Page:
According to a news bulletin from the Kazakhstani Embassy in Washington -- at last, a (somewhat) nationwide release date for Nomad, the epic film of ancient Kazakh history, is set for
KZBlog has a detailed entry on the film, the book it's based on (The Nomads, by Ilyas Yesenberlin), and the local KZ reactions to the film, written after opening night in Astana. I've got a download of the novel in English (thanks for the link, KZBlogger), and am working my way through it. The translation can be, shall we say, humorous in places, but it paints a vast canvas of life on the pre-Russian steppe. At least I now know who my street in Almaty was named after.
The main storyline is of the rise of a boy named Mansur, who becomes the warrior leader Ablai Khan. Ablai Khan unites the three bickering hordes (Greater, Middle and Lesser) of the steppe into a single Kazakh people, to defend Taraz against the invading Dzhungars (or Jungars, kin to contemporary Uighurs of northwest China).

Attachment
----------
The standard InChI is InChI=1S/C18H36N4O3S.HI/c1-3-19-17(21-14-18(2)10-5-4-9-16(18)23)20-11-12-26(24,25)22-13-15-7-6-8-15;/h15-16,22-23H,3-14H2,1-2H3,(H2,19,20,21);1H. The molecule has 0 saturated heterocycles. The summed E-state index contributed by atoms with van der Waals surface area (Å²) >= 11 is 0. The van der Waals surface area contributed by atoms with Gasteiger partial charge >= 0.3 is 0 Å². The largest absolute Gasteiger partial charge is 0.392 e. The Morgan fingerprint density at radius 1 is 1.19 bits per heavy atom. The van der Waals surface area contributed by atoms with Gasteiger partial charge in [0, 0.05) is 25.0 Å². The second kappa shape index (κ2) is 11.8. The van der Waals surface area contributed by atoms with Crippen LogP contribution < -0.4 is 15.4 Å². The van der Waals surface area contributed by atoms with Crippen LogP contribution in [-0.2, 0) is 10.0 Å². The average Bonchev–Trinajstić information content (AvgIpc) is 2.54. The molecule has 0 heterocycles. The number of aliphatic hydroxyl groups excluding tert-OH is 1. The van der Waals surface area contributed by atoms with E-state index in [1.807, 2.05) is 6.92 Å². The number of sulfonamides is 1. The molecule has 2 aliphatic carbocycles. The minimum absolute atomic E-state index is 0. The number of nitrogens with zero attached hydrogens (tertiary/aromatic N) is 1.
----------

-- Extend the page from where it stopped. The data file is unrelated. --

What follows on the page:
The story of the making of the film is almost as epic, with starts, stoppages, changes of producers & directors, & financial woes. It was purchased for US distribution after last year's Cannes festival, but nothing happened for ages. And, I can't help but feel the irony in a film heralded as a monument to Kazakh national pride that stars Mexican, Hawaiian-American, and Mexican-American actors.
Still, the majority of players in the film are Kazakh, and the steppe scenery is bound to be stunning as well. Nomad is Kazakhstan's first ever entry for the Academy Award, in the Foreign Language Film category. Maybe it's not the most accurate rendition of Kazakhstan's history, but dubious historical accuracy never stopped anyone from seeing Gone With The Wind or Ben Hur . . .
I hope Nomad comes to a theatre near me very soon.
ps -- lots of "behind-the-scenes" photos are online. See some here.
(2/16/07) Based on early US viewer reviews (here and here), I'm betting that if you're not in New York or LA, you'll be looking for this film on DVD by the end of the summer. Schizo went the same way a couple of years ago -- audience response was so lackluster that the distributor withdrew it, and went to DVD release.